Where the position of the UK – in their negotiations with the European Union – are concerned, two ‘papers’ have come to light which appear to have bypassed those with an interest in ‘matters EU’, in that I have seen no reference to them; especially in respect of Brexit and life thereafter.

The first, a paper authored by Rishi Sunak MP (Conservative: Richmond – successor to William Hague) details the ‘supposed’ advantages of ‘Free Ports’ and the trading potential contained therein. It is worth mentioning that Switzerland, being outside the European Union, has a ‘Free Port’ located in Geneva, albeit for works of art and ‘valuables’.

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My patience is fast running out………

In response to this article I have submitted the following comment, which is subject to moderation:

Referring to your article, as someone whose work has focused on coalition governments and how the Civil Service works with political parties; social housing, green energy and property development sectors; and who has a BA in history and a MSc in Public Policy, would it be impertinent of me to ask how you can write on ‘matters EU’?

I ask the question as the most obvious ‘interim solution’ about which you write is for the UK to move to EFTA/EEA membership – an ‘off-the-shelf’ solution, one which is readily available and which would then allow for time to negotiate a ‘final solution’ – yet you fail to mention it. Why? Why would such an interim agreement be so difficult to achieve?

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Out of the mouths of babes and sucklings

The following has, this evening, been submitted to the letters section of the Daily Telegraph – not that I have much hope it will be published:


Only a couple of days ago Keir Starmer, Brexit Opposition Spokesman tweeted: PM should be far more ambitious in Brexit approach: fighting for full access to single market & in customs union: act in national interest.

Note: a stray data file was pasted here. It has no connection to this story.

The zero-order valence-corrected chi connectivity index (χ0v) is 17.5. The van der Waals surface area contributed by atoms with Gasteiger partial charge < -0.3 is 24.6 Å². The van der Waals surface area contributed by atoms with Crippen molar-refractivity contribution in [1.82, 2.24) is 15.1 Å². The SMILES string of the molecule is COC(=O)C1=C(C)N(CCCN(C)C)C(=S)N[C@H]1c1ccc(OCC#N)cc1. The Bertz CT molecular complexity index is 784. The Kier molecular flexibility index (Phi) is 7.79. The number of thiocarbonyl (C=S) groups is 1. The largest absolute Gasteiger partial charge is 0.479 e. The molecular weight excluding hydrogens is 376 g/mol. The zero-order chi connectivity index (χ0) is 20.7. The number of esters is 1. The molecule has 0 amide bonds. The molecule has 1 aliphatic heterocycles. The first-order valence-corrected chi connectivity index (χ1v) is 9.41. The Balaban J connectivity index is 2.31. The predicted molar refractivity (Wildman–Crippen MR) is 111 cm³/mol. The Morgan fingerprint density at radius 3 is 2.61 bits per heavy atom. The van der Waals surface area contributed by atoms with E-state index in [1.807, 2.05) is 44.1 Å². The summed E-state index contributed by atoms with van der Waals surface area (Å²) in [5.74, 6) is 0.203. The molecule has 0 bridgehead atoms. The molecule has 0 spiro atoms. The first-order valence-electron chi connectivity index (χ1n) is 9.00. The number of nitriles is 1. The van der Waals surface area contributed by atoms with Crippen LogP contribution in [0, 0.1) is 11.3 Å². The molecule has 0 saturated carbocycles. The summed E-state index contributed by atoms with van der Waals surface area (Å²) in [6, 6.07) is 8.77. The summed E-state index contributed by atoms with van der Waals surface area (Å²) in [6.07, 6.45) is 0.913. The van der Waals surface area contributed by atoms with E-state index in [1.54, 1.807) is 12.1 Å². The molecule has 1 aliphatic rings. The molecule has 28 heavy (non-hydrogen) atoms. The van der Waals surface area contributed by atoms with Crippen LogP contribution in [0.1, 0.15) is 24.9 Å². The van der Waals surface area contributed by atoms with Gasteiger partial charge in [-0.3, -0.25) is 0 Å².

Staying in the Customs Union means staying in the EU –  is Labour’s Brexit spokesman aware of that; and of the difference with the EEA?

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Fish ( variety of) and other related matters – like sharks

Sturgeon is the common name for the 27 species of fish belonging to the family Acipenseridae and their evolution, so we are told, dates back to the Triassic, some 245 to 208 million years ago. Sturgeons are long-lived (where Nicola’s species is concerned: heaven forbid) and late-maturing (which is all too evident with her immature ideas).

Nicola Sturgeon, following the Brexit vote ‘beetled off’ (if a fish can imitate a beetle) to Brussels to attempt to cement, somehow, her wish to keep Scotland in the European Union, while asserting that a further referendum in Scotland would be held to enable Scotland’s cessation from the United Kingdom, a decision  based entirely on the votes cast in the referendum of 23rd June 2016.

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We pay but have no say

Paraphrasing David Cameron’s views on Norway and their participation in matters EU, that argument of his leads onto another very important matter.

During PMQs today David Cameron said, in answer to a question from Kevin Holinrake (Thirsk and Malton) (Con):

……obviously, the term “access to the single market” has many potential meanings. Countries that are outside the EU have access to the single market, some through a trade deal and others through World Trade Organisation rules. Obviously the best access is through membership of the single market. What the country will have to decide—and what the next Prime Minister will have to decide—is what sort of access we want, and what are the costs and benefits of that access…….